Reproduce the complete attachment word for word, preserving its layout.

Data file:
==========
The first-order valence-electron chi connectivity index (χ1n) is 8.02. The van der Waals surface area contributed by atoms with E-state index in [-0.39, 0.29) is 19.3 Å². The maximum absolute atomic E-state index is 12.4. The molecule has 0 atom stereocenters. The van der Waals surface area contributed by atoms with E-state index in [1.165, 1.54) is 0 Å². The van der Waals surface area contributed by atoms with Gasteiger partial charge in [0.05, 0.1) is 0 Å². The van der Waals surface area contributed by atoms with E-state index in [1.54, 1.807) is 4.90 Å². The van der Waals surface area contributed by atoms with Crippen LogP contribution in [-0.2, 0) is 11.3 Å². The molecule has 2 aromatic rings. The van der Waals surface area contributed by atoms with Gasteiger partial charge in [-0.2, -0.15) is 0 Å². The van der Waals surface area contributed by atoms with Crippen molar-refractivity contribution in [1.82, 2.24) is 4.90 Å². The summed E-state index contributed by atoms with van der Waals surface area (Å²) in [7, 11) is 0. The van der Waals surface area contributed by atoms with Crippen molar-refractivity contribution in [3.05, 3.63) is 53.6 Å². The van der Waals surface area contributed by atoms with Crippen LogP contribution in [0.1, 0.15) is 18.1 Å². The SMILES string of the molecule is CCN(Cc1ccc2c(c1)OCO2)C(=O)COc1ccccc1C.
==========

The first-order valence-electron chi connectivity index (χ1n) is 8.02. The van der Waals surface area contributed by atoms with E-state index in [-0.39, 0.29) is 19.3 Å². The maximum absolute atomic E-state index is 12.4. The molecule has 0 atom stereocenters. The van der Waals surface area contributed by atoms with E-state index in [1.165, 1.54) is 0 Å². The van der Waals surface area contributed by atoms with Gasteiger partial charge in [0.05, 0.1) is 0 Å². The van der Waals surface area contributed by atoms with E-state index in [1.54, 1.807) is 4.90 Å². The van der Waals surface area contributed by atoms with Crippen LogP contribution in [-0.2, 0) is 11.3 Å². The molecule has 2 aromatic rings. The van der Waals surface area contributed by atoms with Gasteiger partial charge in [-0.2, -0.15) is 0 Å². The van der Waals surface area contributed by atoms with Crippen molar-refractivity contribution in [1.82, 2.24) is 4.90 Å². The summed E-state index contributed by atoms with van der Waals surface area (Å²) in [7, 11) is 0. The van der Waals surface area contributed by atoms with Crippen molar-refractivity contribution in [3.05, 3.63) is 53.6 Å². The van der Waals surface area contributed by atoms with Crippen LogP contribution in [0.1, 0.15) is 18.1 Å². The SMILES string of the molecule is CCN(Cc1ccc2c(c1)OCO2)C(=O)COc1ccccc1C.